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Penman for Monday, April 16, 2018

 

AS I’VE been chronicling here these past few months, my fascination late in life with antiquarian books and documents has led me to some wonderful, intriguing, and often serendipitous discoveries. And as I’ve been saying, I’m a scavenger, not a scholar, so I will just as likely come across and even pick up junk as I will, now and then, a jewel. My most recent acquisitions have included a gorgeous Atlas de Filipinas from 1900 in very fine condition, early editions of the Noli and Fili published in Spain, a booklet of original sketches by one of the illustrators of Puck magazine from 1889, an illustrated travel book on Luzon and Palawan from 1887 by Alfred Marche, and a signed first edition of a book by one of my most admired authors, John Updike.

As much as possible, I seek out books that have some connection to the Philippines and its history and culture. If possible—and when I can afford it—I choose the first or earlier editions, signed by the authors, to establish some personal connection to the work at its very origins. It’s a fancy fetish, for sure, more than anything; you can often legally download the entire text for free online, and gain as much scholarship from that file. But there’s nothing like holding a book that the author himself or herself held and even scribbled his or her name on with a fountain pen (or a quill pen, in the case of my 300-year-old volumes with marginal notations in fine sepia ink). It returns you to how personal the act of writing and publishing can be, in this age of e-books and PDFs.

A few weeks ago, for example, I jumped on a book that turned up in Texas, a 1948 facsimile copy of the 1593 Doctrina Christiana, the very first book printed in the Philippines (a personal encounter with which I reported on here four years ago, at the Library of Congress in Washington, DC). Facsimiles are interesting but generally passed over by collectors—you can still get a facsimile of the Doctrina locally for P250—but this one had a very special value. Not only was it published by the LOC very soon after the book (the only copy known to exist) resurfaced in Paris after the war and was donated to the LOC, proof that the LOC knew exactly how rare it was; but this copy was inscribed in green ink by Lessing J. Rosenwald to George L. McKay. Rosenwald happened to be the book collector who acquired the Doctrina and donated it, along with many other rarities, to the LOC; McKay was another well-known bibliophile. So this copy shows—against a suggestion I’d heard that Rosenwald didn’t know what he was buying—that Rosenwald prized the Doctrina highly enough to gift its facsimile to his collector-friends.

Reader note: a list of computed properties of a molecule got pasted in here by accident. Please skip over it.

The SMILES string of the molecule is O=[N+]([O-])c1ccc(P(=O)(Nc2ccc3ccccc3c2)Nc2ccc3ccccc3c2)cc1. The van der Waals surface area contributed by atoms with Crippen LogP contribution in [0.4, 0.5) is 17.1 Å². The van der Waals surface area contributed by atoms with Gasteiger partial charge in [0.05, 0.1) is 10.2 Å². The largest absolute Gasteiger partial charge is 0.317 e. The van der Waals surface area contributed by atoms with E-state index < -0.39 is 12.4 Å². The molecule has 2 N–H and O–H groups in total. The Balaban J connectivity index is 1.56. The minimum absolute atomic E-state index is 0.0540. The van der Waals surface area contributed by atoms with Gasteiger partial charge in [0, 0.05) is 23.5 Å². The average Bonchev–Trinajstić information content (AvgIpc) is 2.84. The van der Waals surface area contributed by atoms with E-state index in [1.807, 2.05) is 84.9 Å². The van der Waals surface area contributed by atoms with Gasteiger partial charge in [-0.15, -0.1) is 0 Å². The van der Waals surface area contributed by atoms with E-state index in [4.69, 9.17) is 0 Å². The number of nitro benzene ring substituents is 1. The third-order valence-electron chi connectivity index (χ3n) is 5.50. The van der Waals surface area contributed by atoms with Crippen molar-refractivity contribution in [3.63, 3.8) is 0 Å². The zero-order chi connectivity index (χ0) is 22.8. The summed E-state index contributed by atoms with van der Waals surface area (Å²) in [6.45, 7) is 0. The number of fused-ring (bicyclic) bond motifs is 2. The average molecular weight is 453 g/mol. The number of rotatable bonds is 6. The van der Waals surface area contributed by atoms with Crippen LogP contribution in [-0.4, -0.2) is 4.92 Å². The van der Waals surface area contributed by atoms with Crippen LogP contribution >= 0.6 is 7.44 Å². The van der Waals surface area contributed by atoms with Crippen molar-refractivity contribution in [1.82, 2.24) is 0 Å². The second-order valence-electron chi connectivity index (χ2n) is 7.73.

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That Doctrina facsimile has joined my collection, but another outstanding book didn’t, just when I thought it would. I’d won the bidding for a first edition, with dust jacket, of William Pomeroy’s The Forest (International Publishers, 1963). This is the book that, whenever I’m asked “Which book has influenced you the most?”, I give as an answer. It was my reading back in high school of this American GI-turned-Communist guerrilla’s lyrical and moving account of his time with the Huks in the mountains of Luzon that inflamed me to join the nationalist movement. Pomeroy met and married the Filipina Celia Mariano; they were captured, imprisoned, and later led a long life of exile in the UK, where they died not too long ago in their 90s. I already had a first edition of The Forest, but this copy was inscribed by Pomeroy to their friends Bill and Ranjana Ash—another storied couple, dedicated Marxists whose lives are well worth Googling. Sadly I later got a note from the seller that he could no longer find the book in his shop, and refunded me. What a loss!

Sometimes I don’t buy the book, but take note of some very interesting details about it. For example, I came across a work on Philippine fisheries, “Bangos Culture in the Philippine Islands,” taken from an April 1929 issue of the Philippine Journal of Science. It was co-authored by Albert W. Herre and Jose Mendoza, two pioneers in the field. But the bookseller noted that “This copy is unique in that the primary author, Albert W. Herre, has crossed out the name of the second author, Jose Mendoza, on the credit line of the first page, and written alongside it, ‘This name [Jose Mendoza] was added and my paper altered after I had sent it in for publication, all without my knowledge. Herre.’ On the second page, Mr. Herre has crossed out the second paragraph (‘Description of the Bangos’) with a few pen lines (it is still very legible) and written alongside, ‘Added without my knowledge or consent. Herre.’… given that the primary author made the aforementioned annotations, it appears that he donated it to Harvard (and wanted to make sure that Harvard understood that he was the real and only author).” Are we looking at an example of professional jealousy in the sciences?

More on these discoveries next week.